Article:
Power up your apps with cognitive services. An analysis – part 1


I was watching some videos of the talks at Voice Summit I couldn’t attend and Noelle’s talk gave an idea for an app. Then I started researching cognitive services, what are the prices what one give me that the other doesn’t. What trade-offs I’m willing to accept. I’m telling you, it’s the real FOMO. What if I choose this but then it doesn’t have everything I want for my app. The fear is real. Why you want to know about cognitive services? Because sometimes, your app it’s not going to be powered by smart assistants. You don’t have to start over, you can leverage cognitive services and start adding speech recognition or sentiment analysis to your current applications.

The comparison

So I decided to do a comparison. This is lacking the real test comparison, which will be to test a set of the APIs and services and try to build a mini-test app with all the contenders, but I cringed at all the time that sounded like. Tic toc, you gotta choose!
The criteria that matters to us it’s even if I get excited by tinkering with technology, there is only so much time and load in your brain you can bargain. I’m familiar with AWS and how it works so it’s easier for me to lean that way, because I can rely on previous similar knowledge. Which should be something to take into account for you as well, whether a company or a solo developer when choosing a service or even a library. I have played with several of Google APIs, and when I say play I mean I haven’t deployed that code to live production environment where the problems are just different.

Having said that the first one I looked was Microsoft. I have been intrigued for a while with their services. I concentrated on Language and Speech. They also have Vision, Knowledge and Search services
The fundamentals:

Speech

  • Speaker recognition. Identify who is speaking given an input audio. They had examples and the comments were being answered, I liked that, good signs. Pricing table will be available at the episode notes. Also an example in Java in Github.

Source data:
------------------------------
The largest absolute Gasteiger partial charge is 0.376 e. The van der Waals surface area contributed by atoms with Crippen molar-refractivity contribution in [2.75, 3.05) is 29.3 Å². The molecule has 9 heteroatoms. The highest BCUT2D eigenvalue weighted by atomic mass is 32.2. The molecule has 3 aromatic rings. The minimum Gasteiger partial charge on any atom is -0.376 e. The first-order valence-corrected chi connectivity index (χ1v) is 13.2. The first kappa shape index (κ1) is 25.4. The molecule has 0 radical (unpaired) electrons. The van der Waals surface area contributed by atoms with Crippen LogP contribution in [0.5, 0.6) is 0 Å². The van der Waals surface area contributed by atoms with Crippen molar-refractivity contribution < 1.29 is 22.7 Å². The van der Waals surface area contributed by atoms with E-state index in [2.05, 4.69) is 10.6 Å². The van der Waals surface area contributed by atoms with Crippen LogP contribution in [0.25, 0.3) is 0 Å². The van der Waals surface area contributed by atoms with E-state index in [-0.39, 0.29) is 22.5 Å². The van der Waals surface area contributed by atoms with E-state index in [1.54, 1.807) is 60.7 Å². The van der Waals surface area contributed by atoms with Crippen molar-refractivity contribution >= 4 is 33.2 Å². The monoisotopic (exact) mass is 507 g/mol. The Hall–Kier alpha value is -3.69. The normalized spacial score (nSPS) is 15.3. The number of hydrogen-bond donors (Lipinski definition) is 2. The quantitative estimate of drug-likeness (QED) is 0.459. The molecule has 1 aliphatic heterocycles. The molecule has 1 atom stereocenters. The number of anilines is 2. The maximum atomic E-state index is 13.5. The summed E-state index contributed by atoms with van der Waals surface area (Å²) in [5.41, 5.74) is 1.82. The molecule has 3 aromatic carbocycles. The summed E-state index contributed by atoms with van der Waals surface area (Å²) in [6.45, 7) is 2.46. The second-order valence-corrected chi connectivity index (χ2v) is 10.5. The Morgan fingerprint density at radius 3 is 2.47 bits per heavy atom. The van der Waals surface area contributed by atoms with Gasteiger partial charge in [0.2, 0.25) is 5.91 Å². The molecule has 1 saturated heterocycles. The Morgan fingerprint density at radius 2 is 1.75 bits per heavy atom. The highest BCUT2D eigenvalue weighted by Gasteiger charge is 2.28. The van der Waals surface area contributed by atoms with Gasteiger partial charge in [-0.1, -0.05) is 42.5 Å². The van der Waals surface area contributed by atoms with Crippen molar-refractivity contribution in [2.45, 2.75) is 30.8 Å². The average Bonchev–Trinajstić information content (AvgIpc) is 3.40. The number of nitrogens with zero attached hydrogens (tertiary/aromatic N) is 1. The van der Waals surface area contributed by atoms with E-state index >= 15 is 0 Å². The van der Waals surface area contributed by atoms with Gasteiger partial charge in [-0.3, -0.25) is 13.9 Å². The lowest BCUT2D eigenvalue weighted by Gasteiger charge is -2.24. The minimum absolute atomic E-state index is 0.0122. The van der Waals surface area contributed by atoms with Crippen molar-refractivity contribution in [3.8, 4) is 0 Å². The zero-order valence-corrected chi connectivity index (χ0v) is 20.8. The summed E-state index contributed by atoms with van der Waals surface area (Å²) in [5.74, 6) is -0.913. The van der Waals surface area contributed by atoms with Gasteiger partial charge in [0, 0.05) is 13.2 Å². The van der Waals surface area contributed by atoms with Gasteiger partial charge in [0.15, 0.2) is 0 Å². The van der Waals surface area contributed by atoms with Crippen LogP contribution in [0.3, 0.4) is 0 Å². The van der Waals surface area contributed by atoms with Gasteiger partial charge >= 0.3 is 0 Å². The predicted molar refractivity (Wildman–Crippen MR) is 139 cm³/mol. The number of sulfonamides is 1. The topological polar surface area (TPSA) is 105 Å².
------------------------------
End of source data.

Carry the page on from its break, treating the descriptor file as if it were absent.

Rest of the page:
• Speech to text. The speech to text has a demo for you to try the voices are not that good. They do provide a custom voice service (https://cris.ai/Home/CustomVoice)
  • The one I really liked is automatic speech transcription. With the news that they are adding it OneDrive video and audio files you have a strong use case.
  • Speech translation. The advantage to use across device, in 10 languages. I remember I was at this conference in Peru last year and it the keynote by a Microsoft presenter was automatically translated by Skype. The translation at the time was not exactly accurate, but it got me thinking how far this could go. (https://azure.microsoft.com/en-us/services/cognitive-services/speech-translation/)

Language

  • Text analytics, the main one here is sentiment analysis. (https://azure.microsoft.com/en-us/services/cognitive-services/text-analytics/)
  • Translator text. Automatic language detection
  • Bing spell check, well I don’t use Bing a lot.
  • Language understanding with their platform LUIS.
  • Content moderator. This one seems interesting to me, what if a lot of apps are relying on the same moderator rules. Who decides what’s accepted or not. But it’s also one of the only services I know that provide this.

All this services are in preview, so I recommend you have that into account. I didn’t talk about all the pricing because it’s a lot, each individual service has its own pricing. Most models are based per thousands transactions.
The thing about cloud services is that once you start adding services, and the usage grows, you only know what you are paying when it’s too late. In general for playing around or starting applications, free tier should suffice.

This will continue tomorrow!

About the Author voicefirstlabs

The ultimate resource in the voice space. Conversational interfaces, voice interfaces, smart speakers and smart assistants, voice strategy, audio branding.

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